The Pebble and the Avalanche

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Current Revolutions in Business and Technology

by Dr. Moshe Yudkowsky,

author of The Pebble and The Avalanche: How Taking Things Apart Creates Revolutions

 

Wed, 2010-Mar-24, 21:14

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On Automated Tracking

Insight into automated services that send your location to your social network:

Too bad. I wanted to stay in touch with my friends, not their software.
Once again, we face the challenge of sorting the wheat from the chaff in a world that can generate chaff without limit.

Wed, 2010-Feb-03, 08:46

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Of Quail Eggs and Twitter

Does everyone in the world need to know that I had quail eggs for lunch on Monday? I think so, so I'll broadcast that on Twitter in a few minutes. But sometimes the most surprising people read Twitter.

Early Tuesday morning I mentioned on Twitter that I was not going to vote in the Illinois primary election. Although I almost always vote in the primaries (and I never miss a general election), this year I was too thoroughly disgusted with the choices on tap and decided to protest by staying at home.

And then I got a telephone call from a reporter at The Chicago Tribune, who interviewed me about the reasons for my refusal to vote. The reporter had noticed my comment on Twitter and was curious enough to ask me.

I do admit that I'm curious about what tool he uses to scan Twitter so effectively, but that's not the point. The point is that the most innocuous short remark can provide information to someone, perhaps not very efficiently but in real time. Twitter has accomplished something profound and I think we don't quite understand the implications just yet.

Fri, 2010-Jan-29, 09:23

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"Is this still you?"

A friend just sent an email message to my email address to ask "Is this still you?" I added in a few more details about how to find me:

  • A microblogging service
  • Two different IM networks
  • Two social networking sites (the ones I use most often)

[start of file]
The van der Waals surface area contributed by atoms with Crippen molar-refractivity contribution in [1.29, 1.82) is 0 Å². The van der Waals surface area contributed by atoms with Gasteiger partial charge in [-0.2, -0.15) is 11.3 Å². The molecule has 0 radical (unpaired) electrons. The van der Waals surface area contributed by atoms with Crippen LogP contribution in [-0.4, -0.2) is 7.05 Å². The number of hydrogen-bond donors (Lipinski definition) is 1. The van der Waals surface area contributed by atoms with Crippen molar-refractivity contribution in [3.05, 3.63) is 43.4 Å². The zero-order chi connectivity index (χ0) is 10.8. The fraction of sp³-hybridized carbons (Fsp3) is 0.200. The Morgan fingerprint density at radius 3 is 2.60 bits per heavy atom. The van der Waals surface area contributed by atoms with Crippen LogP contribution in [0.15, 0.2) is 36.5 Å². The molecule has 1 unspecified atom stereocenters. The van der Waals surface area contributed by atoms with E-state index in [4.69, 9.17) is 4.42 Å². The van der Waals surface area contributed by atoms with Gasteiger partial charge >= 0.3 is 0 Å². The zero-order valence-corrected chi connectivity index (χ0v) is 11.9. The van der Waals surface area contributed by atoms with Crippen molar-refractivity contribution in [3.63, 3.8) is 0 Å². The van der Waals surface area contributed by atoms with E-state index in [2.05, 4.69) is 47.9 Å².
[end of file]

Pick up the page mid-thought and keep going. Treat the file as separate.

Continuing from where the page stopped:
• Three of my blogs (again, the ones I update most often)
The question "is this you?" is more complicated than ever before.

Thu, 2009-Mar-12, 08:48

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Does This Count as Twitter Abuse?

Most technical conferences use a "back-channel" for attendees to message each other during the conference. If the speaker makes a reference to a company, someone will post the URL; if an attendee doesn't like one of the speaker's arguments he can say so. I expect some people find this disconcerting, but smart conference organizers monitor the back-channel to see what's been said to take the pulse of the audience.

At the recent Emerging Communications Conference (eComm), for example, a stream of comments in the back-channel prompted the conference organizer to stand up and demand that the attendees who disagreed with the speaker give the speaker a chance to respond by asking their questions publically.

The most common tool for a back-channel used to be IRC: simple and cheap, with some bells and whistles for advanced users — IRC is in fact designed for discussions. Instead, eComm asked us to use Twitter, and we did, with the "#eComm" tag (you can still find the entire conference and post-conference discussion if you like). This meant our back-channel was public; no great worry. It also meant that eComm rapidly became one of the most ten popular topics on Twitter during the span of the conference.

But it also meant that we carried on a two-way conversation via a micro-blogging service that's meant for short broadcasts to the world. Twitter simply doesn't support that very well, and at least one of my subscribers temporarily unsubscribed from my feed because of the number of tweets I made. One fellow attendee solved this "flooding" problem by creating a temporary Twitter account just for duration of the conference.

My conclusion: eComm certainly received decent publicity for the conference; as for myself, I found a number of new people to follow on Twitter and they found me. The public at large learned some interesting facts. But in practice Twitter isn't really meant for conversations, and the disadvantages outweigh the advantages. We need to figure out how to combine IRC's conversational nature with Twitter's public presence.

Tue, 2008-Nov-25, 09:11

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Telephone Calls from Your Plants is So Last Year

I've heard from Kate Hartman again; it seems that phone calls from your house plants are just too dated for advanced thinkers. She and Kati London and the rest of the gang now have a kit that lets your house plants contact you via Twitter.

This is a team to watch, with tremendous creativity.